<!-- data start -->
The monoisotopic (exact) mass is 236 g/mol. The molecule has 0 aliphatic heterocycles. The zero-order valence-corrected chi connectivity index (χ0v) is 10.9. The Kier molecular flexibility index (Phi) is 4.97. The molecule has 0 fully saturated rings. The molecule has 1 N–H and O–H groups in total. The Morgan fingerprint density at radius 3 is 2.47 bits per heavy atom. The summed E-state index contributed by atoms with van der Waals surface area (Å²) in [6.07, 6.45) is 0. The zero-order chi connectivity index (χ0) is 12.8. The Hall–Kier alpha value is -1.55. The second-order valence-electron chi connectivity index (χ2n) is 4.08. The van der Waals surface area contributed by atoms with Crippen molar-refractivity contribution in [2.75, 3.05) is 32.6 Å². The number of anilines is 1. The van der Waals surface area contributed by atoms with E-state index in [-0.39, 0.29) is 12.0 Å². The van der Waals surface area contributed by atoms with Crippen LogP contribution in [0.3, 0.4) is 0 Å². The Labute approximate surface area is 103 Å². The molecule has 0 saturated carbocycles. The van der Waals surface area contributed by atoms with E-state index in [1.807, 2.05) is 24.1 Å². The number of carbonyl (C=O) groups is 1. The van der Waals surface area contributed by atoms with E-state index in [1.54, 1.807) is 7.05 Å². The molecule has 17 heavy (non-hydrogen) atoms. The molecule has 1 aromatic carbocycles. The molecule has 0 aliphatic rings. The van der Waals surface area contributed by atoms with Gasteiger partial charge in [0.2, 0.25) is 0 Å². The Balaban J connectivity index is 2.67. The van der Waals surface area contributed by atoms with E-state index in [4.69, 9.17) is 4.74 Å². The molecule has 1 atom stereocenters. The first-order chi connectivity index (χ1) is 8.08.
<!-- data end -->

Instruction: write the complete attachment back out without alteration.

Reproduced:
The monoisotopic (exact) mass is 236 g/mol. The molecule has 0 aliphatic heterocycles. The zero-order valence-corrected chi connectivity index (χ0v) is 10.9. The Kier molecular flexibility index (Phi) is 4.97. The molecule has 0 fully saturated rings. The molecule has 1 N–H and O–H groups in total. The Morgan fingerprint density at radius 3 is 2.47 bits per heavy atom. The summed E-state index contributed by atoms with van der Waals surface area (Å²) in [6.07, 6.45) is 0. The zero-order chi connectivity index (χ0) is 12.8. The Hall–Kier alpha value is -1.55. The second-order valence-electron chi connectivity index (χ2n) is 4.08. The van der Waals surface area contributed by atoms with Crippen molar-refractivity contribution in [2.75, 3.05) is 32.6 Å². The number of anilines is 1. The van der Waals surface area contributed by atoms with E-state index in [-0.39, 0.29) is 12.0 Å². The van der Waals surface area contributed by atoms with Crippen LogP contribution in [0.3, 0.4) is 0 Å². The Labute approximate surface area is 103 Å². The molecule has 0 saturated carbocycles. The van der Waals surface area contributed by atoms with E-state index in [1.807, 2.05) is 24.1 Å². The number of carbonyl (C=O) groups is 1. The van der Waals surface area contributed by atoms with E-state index in [1.54, 1.807) is 7.05 Å². The molecule has 17 heavy (non-hydrogen) atoms. The molecule has 1 aromatic carbocycles. The molecule has 0 aliphatic rings. The van der Waals surface area contributed by atoms with Gasteiger partial charge in [0.2, 0.25) is 0 Å². The Balaban J connectivity index is 2.67. The van der Waals surface area contributed by atoms with E-state index in [4.69, 9.17) is 4.74 Å². The molecule has 1 atom stereocenters. The first-order chi connectivity index (χ1) is 8.08.